Medieval dynastyseems both simple and complex at first glance. There are no fantastic creatures as found in The Witcher. There doesn’t seem to be a world-changing war, intrigue, or conspiracy like you’d find in a game like Kingdom Come: Deliverance. This is a game about life in the Middle Ages, from building nothing to essentially running your own village, or possibly even bigger than that.
Medieval Dynasty, published by Toplitz Productions, follows a pattern from previous Dynasty Titles (Lumberjack Dynasty & Farmers Dynasty) in that it is a mix of simulation and an open world RPG, combined with building mechanics and, added in this game, survival mechanics. It wouldn’t be far if you called developers, Render Cube (assisted in developing The Witcher 3), a group of kleptomaniacs in the game mechanics store. Still, it should work, it has in the past – at least most aspects of it.
During my hands-off preview of Medieval Dynasty, I saw a lot of what the game has to offer, even though it was early on. You start with nothing, you are a skilled farmer in a wide open piece of medieval land (4 square kilometers) with few inhabitants, here and there a few farmers and a village or two. The real population center will come when you actually build your settlement wherever you decide.
The map itself has quite a bit of variation from what I’ve been shown. You have lush forests, some large plains, a river that runs through the map, some hills and even a mountain range. In the beginning you will find yourself starting in a village that is not yours. Meet the village leader, let him stop you in that village. You have to build your own house. Start in a traditional survival game sense by picking up stones and sticks, making your own tools, using the tools to cut down trees, making more aspects and building yourself from the ground up.
However, don’t forget to eat and drink, this is a survival game after all. Trek through the forest with your newly made bow and arrows, shoot a nearby deer or boar, get what you need and then go home to make a fire and cook your food. Luckily, while the game includes all of these craft and survival elements, Render Cube is focused on making sure the game is approachable and enjoyable, never becoming overpowering and intrusive.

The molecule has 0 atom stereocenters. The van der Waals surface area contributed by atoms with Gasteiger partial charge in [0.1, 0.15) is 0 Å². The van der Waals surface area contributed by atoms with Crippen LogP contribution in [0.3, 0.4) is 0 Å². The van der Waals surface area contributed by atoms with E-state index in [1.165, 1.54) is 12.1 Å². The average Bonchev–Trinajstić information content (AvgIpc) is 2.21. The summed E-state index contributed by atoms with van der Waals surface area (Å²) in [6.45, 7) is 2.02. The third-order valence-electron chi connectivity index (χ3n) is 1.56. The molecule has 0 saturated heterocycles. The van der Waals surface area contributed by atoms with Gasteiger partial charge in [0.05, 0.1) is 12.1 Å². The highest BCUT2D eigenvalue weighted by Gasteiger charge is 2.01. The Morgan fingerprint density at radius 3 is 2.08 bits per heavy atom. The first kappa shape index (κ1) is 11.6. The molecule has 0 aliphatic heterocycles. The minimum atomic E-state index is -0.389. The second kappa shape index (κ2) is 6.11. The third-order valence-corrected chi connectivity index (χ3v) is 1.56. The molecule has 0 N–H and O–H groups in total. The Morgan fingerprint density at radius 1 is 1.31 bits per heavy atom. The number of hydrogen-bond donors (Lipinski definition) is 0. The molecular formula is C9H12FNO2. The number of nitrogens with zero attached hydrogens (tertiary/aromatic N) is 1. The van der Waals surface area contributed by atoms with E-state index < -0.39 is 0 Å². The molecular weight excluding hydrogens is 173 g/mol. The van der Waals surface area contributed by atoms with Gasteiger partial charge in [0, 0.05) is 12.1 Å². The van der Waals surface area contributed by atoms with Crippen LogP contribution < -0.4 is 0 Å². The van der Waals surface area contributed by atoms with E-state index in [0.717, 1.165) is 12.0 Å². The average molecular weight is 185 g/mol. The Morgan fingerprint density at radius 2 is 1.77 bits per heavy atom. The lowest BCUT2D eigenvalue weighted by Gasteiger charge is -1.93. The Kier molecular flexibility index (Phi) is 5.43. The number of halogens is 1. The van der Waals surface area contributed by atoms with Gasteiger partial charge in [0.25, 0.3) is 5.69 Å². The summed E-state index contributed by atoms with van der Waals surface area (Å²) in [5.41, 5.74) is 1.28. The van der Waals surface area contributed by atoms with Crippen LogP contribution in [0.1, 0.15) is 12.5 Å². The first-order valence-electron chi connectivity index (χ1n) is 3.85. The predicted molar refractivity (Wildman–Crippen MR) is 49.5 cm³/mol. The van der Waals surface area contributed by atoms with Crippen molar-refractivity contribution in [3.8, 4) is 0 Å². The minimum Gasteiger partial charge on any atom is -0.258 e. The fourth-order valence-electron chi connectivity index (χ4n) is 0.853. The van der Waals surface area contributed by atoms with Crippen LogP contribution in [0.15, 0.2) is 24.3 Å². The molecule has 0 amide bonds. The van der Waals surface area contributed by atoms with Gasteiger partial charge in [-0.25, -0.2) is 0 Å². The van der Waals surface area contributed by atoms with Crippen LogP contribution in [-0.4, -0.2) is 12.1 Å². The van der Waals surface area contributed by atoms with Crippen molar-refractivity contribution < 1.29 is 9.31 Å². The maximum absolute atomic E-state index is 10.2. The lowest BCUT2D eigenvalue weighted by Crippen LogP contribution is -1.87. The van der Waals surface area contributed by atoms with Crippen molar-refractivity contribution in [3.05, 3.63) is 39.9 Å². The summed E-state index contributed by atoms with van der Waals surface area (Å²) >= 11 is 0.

At the moment, this hands-off attitude seems to be negative in terms of quests. It’s just an early preview, so of course, when it comes out there may be more, but all I’ve seen so far are missions that follow the tutorial, get started, and then those where you just stuff for people collect, act, that kind of thing. Nothing feels ‘great’ right now.
This does not mean that you will not experience any problems. Part and aspect of Medieval Dynasty is a weather system that will have a major impact on your survival, not just by changing the visual aspects of the game. In particular, you will see that winter needs you to prepare and stock up on food. I can’t confirm this as a fact, the memory fails, but I think you may also need to manage your clothes and make sure you have a burning fire and spread heat.
What I do know is that when you eventually build your own town or city, you have to keep the rest of your villagers happy by making sure they have the means to live, to feed them well, to keep them ‘ warm at night. If they are not kept happy, they will gladly move to another village, another settlement. If you have problems with certain resources, you can also trade with these other villages and settlements, sell what you have in abundance and stock up on what you lack.
Whatever happens, life continues. This applies to you, just like anyone else. As such, part of your story will be managing your own family, meeting a partner and having a child, raising your child, and when you eventually die, your child will take over. Well, I assume you should meet a partner when your child takes over and they just don’t have a partner right away. This is the whole dynasty part of the game; you manage the family through the ages.
There’s no question that Medieval Dynasty is one of the most ambitious games Toplitz has commissioned, what with the open world with a surprising number of elements in it. One element that surprised me was physically digging your own mines and how it works – I was wondering if I could just build a tunnel through a mountain, making my journey faster.
I will not deny that aspects of the medieval dynasty do not grab me at the moment, especially the apparent lack of a large population center (say a walled city with the king or a regional ruler) and also a lack of conflict over land or resources . I am far from someone who demands fighting and conflict in a game. You’ll find myself playing Cities: Skylines for dozens of hours of fun, but an open world survival game like this makes me think it will be necessary.
What will be the goal once you have a functioning city full of NPCs that collect and process the required food and make the necessary equipment, all without real input from yourself? This is where the family system and other outside influences can be pressed to keep it interesting. I will give this one a chance, mainly for the life simulation and construction aspects. That and I love my medieval games in the open world. Still, only time will show us what Render Cube will do.